Find Yourself on the Dance Floor

Three queer dance party series that help us celebrate queerness year-round—here’s a bit about who they are and where you can dance next.


Daddy Issues

Attend a Daddy Issues dance party (and you should!) and you’ll be welcomed into an inclusive, come-as-you-are, decked-out space with music that you want to dance to and people you’ll want to meet and mingle with.

Daddy Issues was formed by two queer DJs, Tyler Copeland (DJ name: POUR HOMMES), and Peter Witrak (DJ name: Tender Ness). Copeland explains Daddy Issues arose from a desire to give older queer people a space to dance and be themselves. Too many venues, he said, tend to cater to younger people.

“I’m talking about queer men who were part of pioneering gay rights and lived through the AIDS epidemic,” he says. “Wanting to hear really great music and feeling sexy doesn’t go away at 50 or 65—or ever, really.”

The initial party—hosted at a friend’s rooftop and entirely self-funded by the pair—drew more than 350 people. It was the sign Copeland and Witrak needed to prove the community craved the type of space Daddy Issues was creating. Subsequent events have been held at BEAST BBQ, Conga Lounge, and the Eagle, and while the venues and décor may change, the events share a few key qualities.

Daddy Issues parties honor the strength and ingenuity of early queer culture. Their tea dances—afternoon dance parties—pay homage to the 1950s, when it was still illegal for men to dance with men and women with women. In those days, queer folks would organize so-called “tea dances,” which allowed for surreptitious dancing—and, in the event authorities arrived, they could quickly switch partners to create mixed-pair couples. 

The organization strives to recognize and credit the Black queer artists who created the foundation of dance music and the foundation for many other types as well. To honor these founders, they bring in BIPOC and queer artists both locally and from other cities nationwide.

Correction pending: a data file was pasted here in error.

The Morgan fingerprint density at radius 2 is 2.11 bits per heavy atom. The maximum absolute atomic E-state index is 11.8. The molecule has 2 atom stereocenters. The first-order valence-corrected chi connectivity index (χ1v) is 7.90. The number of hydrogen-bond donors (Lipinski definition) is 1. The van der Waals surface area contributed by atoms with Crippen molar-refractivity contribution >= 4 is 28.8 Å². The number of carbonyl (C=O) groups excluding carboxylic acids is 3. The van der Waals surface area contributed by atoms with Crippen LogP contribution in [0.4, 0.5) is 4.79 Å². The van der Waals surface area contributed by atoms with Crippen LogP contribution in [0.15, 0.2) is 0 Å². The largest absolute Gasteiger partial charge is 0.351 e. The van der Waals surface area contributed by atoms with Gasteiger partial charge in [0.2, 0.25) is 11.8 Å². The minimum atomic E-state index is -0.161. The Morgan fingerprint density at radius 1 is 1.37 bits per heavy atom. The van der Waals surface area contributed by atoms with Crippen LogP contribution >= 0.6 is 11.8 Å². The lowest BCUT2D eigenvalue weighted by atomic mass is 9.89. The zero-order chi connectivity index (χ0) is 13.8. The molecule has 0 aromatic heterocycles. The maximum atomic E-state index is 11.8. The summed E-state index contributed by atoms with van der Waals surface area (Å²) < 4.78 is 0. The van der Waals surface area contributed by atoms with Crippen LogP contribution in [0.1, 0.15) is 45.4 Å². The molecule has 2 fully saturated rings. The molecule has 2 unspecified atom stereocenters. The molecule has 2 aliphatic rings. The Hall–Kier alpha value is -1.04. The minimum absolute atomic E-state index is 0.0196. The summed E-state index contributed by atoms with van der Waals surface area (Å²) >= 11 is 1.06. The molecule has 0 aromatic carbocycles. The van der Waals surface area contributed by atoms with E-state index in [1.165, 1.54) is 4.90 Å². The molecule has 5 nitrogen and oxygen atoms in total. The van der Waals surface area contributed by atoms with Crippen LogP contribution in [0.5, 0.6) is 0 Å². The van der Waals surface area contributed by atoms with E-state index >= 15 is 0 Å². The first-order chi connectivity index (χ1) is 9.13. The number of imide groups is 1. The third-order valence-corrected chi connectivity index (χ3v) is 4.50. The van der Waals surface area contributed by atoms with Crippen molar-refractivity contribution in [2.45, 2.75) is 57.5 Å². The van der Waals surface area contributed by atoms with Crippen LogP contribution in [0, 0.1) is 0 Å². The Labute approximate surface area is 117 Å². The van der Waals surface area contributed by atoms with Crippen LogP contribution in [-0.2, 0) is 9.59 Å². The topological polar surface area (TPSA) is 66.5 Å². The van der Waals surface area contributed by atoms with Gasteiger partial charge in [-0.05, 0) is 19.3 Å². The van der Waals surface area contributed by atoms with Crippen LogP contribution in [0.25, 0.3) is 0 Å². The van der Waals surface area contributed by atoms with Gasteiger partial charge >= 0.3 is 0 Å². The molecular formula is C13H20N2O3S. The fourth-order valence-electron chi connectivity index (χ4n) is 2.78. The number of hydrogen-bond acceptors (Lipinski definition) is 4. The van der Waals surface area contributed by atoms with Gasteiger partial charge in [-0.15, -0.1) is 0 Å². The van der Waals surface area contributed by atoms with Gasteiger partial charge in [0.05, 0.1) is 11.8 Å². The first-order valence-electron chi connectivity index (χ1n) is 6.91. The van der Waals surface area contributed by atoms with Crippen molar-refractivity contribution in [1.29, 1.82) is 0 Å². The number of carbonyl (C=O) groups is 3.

“Both Peter and I are just so passionate about the origins of dance music,” Copeland says. “Dance music stems from Black queer creators, and that doesn’t get enough spotlight or attention. Black queer creators, the pioneers of that time, created a sound that influences everything today.”

Another hallmark of Daddy Issues’ mission is a celebration of weirdness. The spaces they create welcome everyone—helping build community and recognize the beauty of individuality at the same time. 

“I feel like there’s a universal truth amongst us queer people about feeling different than other people, especially as we’re queer and growing up,” Copeland says. “We really want to honor the weirdness of people, because that’s what makes life interesting. Uniqueness and individuality is what makes life interesting.”

To support this mission, Daddy Issues aims to keep events affordable, with options for those who need financial support, and requires no dress code. Even the leather party they’re throwing for Pride is leather-optional. The leather party takes a step further toward embodying this mission because it celebrates a community that is often ignored during Pride.

“We’re taking a stand on Saturday [June 24], going all-in on leather, which is not represented at Pride,” Copeland says. “While it’s not like you must be in leather to attend—it is the feeling and the essence: It’s San Francisco in the 1970s, THE STUD, that feeling of being at a place, and is a reference to that kind of queer establishment.”

Curious about attending? Here are Copeland’s tips:

  • Wear whatever feels like you.
  • If you’re not sure you can afford the cover fee, talk to Tyler and Peter—chances are, they can get you in.
  • Bring a friend, or not! These events tend to bring interesting people who are easy to mingle and chat with. 
  • Dance, or not! While good music is guaranteed at every event, you can enjoy the sounds and the crowd without getting on the dance floor, and no one will bat an eyelash.


For Mari Navarro, the goth community is where they first found acceptance and celebration of weirdness and individuality. And when they came out in the early 2000s and were struggling to see themselves within the queer community, the goth scene continued to welcome and support them, embracing and representing a much-needed diversity in sexuality, creativity, and self-expression.

“The goth community was very accepting and I really enjoyed their approach to destroying the binary,” they say. “There were very diverse backgrounds, as opposed to what we all think, that everyone who’s goth is tall, thin, and white… A lot of the communities around me were very diverse, so goth, to me, was this introduction of being more open with your sexuality and how you presented yourself and I loved that.”

The other community Navarro is passionate about is the synthwave, new wave, and dark wave music scene, which they discovered growing up and living in Chicago. They made the move from dance party attendee to DJ after moving to Portland in 2010. When they moved to Minneapolis, Navarro noticed that CIS white men dominated the goth dance scene at the organizational and promotional level, despite the diversity of the crowd they catered to. So they introduced Gothess—an intentionally feminine name—in October of 2017.